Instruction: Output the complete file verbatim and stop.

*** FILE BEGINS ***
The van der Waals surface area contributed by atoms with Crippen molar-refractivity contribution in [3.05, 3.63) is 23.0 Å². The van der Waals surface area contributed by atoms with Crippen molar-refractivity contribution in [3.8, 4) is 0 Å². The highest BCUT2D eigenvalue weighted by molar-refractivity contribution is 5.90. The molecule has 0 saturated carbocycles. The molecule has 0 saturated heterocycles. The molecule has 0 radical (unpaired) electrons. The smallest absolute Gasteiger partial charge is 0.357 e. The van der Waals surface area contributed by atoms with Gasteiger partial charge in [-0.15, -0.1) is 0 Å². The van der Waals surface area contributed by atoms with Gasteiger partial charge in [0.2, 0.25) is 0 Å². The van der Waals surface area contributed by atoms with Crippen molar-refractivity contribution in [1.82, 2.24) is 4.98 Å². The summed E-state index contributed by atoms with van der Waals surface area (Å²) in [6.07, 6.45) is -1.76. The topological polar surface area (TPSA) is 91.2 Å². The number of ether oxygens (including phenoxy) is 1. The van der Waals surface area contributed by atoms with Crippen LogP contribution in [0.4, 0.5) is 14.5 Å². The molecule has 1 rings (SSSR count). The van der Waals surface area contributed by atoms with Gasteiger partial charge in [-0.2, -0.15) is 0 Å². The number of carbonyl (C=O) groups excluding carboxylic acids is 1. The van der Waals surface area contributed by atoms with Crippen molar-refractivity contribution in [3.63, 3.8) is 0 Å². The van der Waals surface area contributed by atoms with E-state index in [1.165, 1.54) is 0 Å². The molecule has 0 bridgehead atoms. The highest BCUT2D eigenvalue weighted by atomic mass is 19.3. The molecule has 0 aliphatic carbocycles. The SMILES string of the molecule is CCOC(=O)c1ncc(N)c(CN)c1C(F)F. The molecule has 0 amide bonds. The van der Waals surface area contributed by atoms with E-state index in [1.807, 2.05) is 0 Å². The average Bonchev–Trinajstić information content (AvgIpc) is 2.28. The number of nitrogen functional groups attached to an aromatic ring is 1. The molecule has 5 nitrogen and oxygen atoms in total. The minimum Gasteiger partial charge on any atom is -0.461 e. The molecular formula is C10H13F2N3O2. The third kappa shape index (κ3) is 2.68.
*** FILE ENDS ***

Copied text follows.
The van der Waals surface area contributed by atoms with Crippen molar-refractivity contribution in [3.05, 3.63) is 23.0 Å². The van der Waals surface area contributed by atoms with Crippen molar-refractivity contribution in [3.8, 4) is 0 Å². The highest BCUT2D eigenvalue weighted by molar-refractivity contribution is 5.90. The molecule has 0 saturated carbocycles. The molecule has 0 saturated heterocycles. The molecule has 0 radical (unpaired) electrons. The smallest absolute Gasteiger partial charge is 0.357 e. The van der Waals surface area contributed by atoms with Gasteiger partial charge in [-0.15, -0.1) is 0 Å². The van der Waals surface area contributed by atoms with Gasteiger partial charge in [0.2, 0.25) is 0 Å². The van der Waals surface area contributed by atoms with Crippen molar-refractivity contribution in [1.82, 2.24) is 4.98 Å². The summed E-state index contributed by atoms with van der Waals surface area (Å²) in [6.07, 6.45) is -1.76. The topological polar surface area (TPSA) is 91.2 Å². The number of ether oxygens (including phenoxy) is 1. The van der Waals surface area contributed by atoms with Crippen LogP contribution in [0.4, 0.5) is 14.5 Å². The molecule has 1 rings (SSSR count). The van der Waals surface area contributed by atoms with Gasteiger partial charge in [-0.2, -0.15) is 0 Å². The number of carbonyl (C=O) groups excluding carboxylic acids is 1. The van der Waals surface area contributed by atoms with Crippen molar-refractivity contribution in [3.63, 3.8) is 0 Å². The van der Waals surface area contributed by atoms with E-state index in [1.165, 1.54) is 0 Å². The molecule has 0 bridgehead atoms. The highest BCUT2D eigenvalue weighted by atomic mass is 19.3. The molecule has 0 aliphatic carbocycles. The SMILES string of the molecule is CCOC(=O)c1ncc(N)c(CN)c1C(F)F. The molecule has 0 amide bonds. The van der Waals surface area contributed by atoms with E-state index in [1.807, 2.05) is 0 Å². The average Bonchev–Trinajstić information content (AvgIpc) is 2.28. The number of nitrogen functional groups attached to an aromatic ring is 1. The molecule has 5 nitrogen and oxygen atoms in total. The minimum Gasteiger partial charge on any atom is -0.461 e. The molecular formula is C10H13F2N3O2. The third kappa shape index (κ3) is 2.68.